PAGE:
The Bank of Finland’s Institute for Economies in Transition (BOFIT) is currently developing a dynamic stochastic general equilibrium (DSGE) model for the Chinese economy. The purpose of the project is to create a model capable of replicating certain stylized facts of the Chinese economy. Such a model can be useful in evaluating issues of policy relevance and for deepening our general understanding of China’s economy and its dynamics.
The model under construction is close to the closed economy model formulated by Jordi Galí (2008, Chapter 3). The model is of the New-Keynesian variety, with three types of agents: households, firms and a policymaker. Each agent maximizes its utility (for firms, profits), subject to an intertemporal budget constraint. As in other similar models, all markets must clear, and equilibrium is reached after shocks to monetary policy and technology. Nominal rigidities stem from staggered price setting of firms, in line with the now-conventional Calvo-pricing (Calvo, 1983). The goods market is characterized by monopolistic competition, with each firm setting prices in accord with its objective function. The labour market is fully competitive, however, which is easily justifiable, especially in the export-oriented Chinese industrial sector. The equations characterizing equilibrium are a New-Keynesian Phillips Curve, a dynamic IS curve, and a monetary policy reaction function.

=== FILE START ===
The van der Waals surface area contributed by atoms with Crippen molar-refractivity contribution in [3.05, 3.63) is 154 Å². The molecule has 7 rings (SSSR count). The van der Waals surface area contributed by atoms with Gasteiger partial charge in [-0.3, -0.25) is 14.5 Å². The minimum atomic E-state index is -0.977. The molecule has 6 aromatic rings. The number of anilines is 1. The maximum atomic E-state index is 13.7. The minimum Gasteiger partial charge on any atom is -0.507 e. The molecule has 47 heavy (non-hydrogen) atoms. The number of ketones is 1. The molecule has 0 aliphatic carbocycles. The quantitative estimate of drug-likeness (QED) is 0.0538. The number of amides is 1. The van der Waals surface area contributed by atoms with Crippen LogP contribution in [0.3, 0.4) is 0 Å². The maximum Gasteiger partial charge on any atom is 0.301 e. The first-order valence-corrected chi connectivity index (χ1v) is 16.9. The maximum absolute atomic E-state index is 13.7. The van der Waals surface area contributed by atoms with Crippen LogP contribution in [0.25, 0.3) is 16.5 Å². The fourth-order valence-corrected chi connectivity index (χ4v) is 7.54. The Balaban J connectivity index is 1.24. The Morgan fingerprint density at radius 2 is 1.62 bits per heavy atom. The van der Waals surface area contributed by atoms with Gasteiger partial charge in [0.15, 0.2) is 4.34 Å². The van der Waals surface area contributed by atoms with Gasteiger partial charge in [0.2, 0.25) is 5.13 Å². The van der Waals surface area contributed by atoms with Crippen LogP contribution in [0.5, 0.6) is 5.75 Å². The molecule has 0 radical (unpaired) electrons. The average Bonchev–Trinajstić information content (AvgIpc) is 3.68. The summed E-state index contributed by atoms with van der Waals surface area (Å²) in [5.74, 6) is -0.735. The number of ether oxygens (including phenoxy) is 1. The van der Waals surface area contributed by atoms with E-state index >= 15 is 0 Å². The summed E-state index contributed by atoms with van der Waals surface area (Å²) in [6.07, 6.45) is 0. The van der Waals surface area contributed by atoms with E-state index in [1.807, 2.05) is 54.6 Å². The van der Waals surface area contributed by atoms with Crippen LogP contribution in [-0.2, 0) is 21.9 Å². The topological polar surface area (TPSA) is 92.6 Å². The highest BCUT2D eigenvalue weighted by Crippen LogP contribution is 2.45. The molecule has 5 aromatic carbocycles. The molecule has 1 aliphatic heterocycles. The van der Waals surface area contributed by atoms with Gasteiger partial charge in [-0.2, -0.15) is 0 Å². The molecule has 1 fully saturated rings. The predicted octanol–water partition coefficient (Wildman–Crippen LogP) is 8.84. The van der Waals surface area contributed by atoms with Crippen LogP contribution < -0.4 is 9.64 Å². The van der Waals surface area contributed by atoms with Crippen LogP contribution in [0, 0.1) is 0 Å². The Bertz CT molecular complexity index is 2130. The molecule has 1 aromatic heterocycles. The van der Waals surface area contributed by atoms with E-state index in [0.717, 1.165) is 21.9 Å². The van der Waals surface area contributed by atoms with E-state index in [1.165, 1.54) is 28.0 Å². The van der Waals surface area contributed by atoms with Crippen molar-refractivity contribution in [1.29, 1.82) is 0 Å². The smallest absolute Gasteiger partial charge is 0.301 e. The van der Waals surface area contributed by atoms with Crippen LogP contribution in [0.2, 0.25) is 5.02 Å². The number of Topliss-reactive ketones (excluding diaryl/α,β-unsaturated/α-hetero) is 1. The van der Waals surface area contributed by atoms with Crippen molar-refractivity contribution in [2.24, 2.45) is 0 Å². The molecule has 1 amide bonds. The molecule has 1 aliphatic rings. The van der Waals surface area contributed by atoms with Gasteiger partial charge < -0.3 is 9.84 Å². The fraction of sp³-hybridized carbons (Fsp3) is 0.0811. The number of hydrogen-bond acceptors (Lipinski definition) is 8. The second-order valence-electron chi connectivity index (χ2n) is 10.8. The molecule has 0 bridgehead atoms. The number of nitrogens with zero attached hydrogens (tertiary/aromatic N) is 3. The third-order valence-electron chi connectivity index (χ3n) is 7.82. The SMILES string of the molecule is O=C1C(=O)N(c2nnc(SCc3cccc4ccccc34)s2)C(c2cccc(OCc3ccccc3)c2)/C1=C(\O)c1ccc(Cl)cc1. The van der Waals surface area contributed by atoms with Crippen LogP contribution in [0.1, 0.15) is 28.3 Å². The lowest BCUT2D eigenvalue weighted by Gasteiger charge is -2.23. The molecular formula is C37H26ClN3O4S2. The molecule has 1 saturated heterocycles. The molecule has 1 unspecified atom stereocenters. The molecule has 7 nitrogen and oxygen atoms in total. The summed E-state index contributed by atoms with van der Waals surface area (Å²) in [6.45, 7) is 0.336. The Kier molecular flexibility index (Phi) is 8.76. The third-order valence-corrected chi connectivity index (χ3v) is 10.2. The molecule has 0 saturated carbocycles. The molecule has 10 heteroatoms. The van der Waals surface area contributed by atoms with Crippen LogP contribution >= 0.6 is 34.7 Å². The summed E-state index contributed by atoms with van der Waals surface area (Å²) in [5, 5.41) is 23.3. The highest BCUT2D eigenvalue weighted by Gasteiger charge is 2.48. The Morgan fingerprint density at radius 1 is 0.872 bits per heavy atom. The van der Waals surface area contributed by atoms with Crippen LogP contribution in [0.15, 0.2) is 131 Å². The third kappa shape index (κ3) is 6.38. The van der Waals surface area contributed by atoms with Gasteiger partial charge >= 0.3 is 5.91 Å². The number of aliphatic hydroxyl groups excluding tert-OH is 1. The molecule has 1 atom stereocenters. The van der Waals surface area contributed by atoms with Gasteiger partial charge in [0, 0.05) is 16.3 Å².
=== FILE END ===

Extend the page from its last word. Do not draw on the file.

The monetary policy reaction function for China differs from the widely-used Taylor rule for advanced economies, in which nominal interest rates are the central bank’s policy instrument. In the Chinese model, the central bank uses base money as its instrument, and it supplies base money as a function of the output and inflation gaps. The difference in the rule specification versus advanced economies stems from China’s institutions: interest rates have not historically played a major role in its monetary transmission mechanism.
China’s level of development entails several challenges for modelling. Data problems set limits to the choice of parameters used to calibrate the model. It is partly the choice of these parameters that makes the model China-specific. The chosen parameters impact the economy’s responses to various shocks. On the other hand, the ongoing structural change in the Chinese economy may prevent the economy from reaching an equilibrium in the way described by the DSGE model.
Calvo, G., 1983. Staggered Prices in a Utility Maximizing Framework. Journal of Monetary Economics 12(3), 383-398.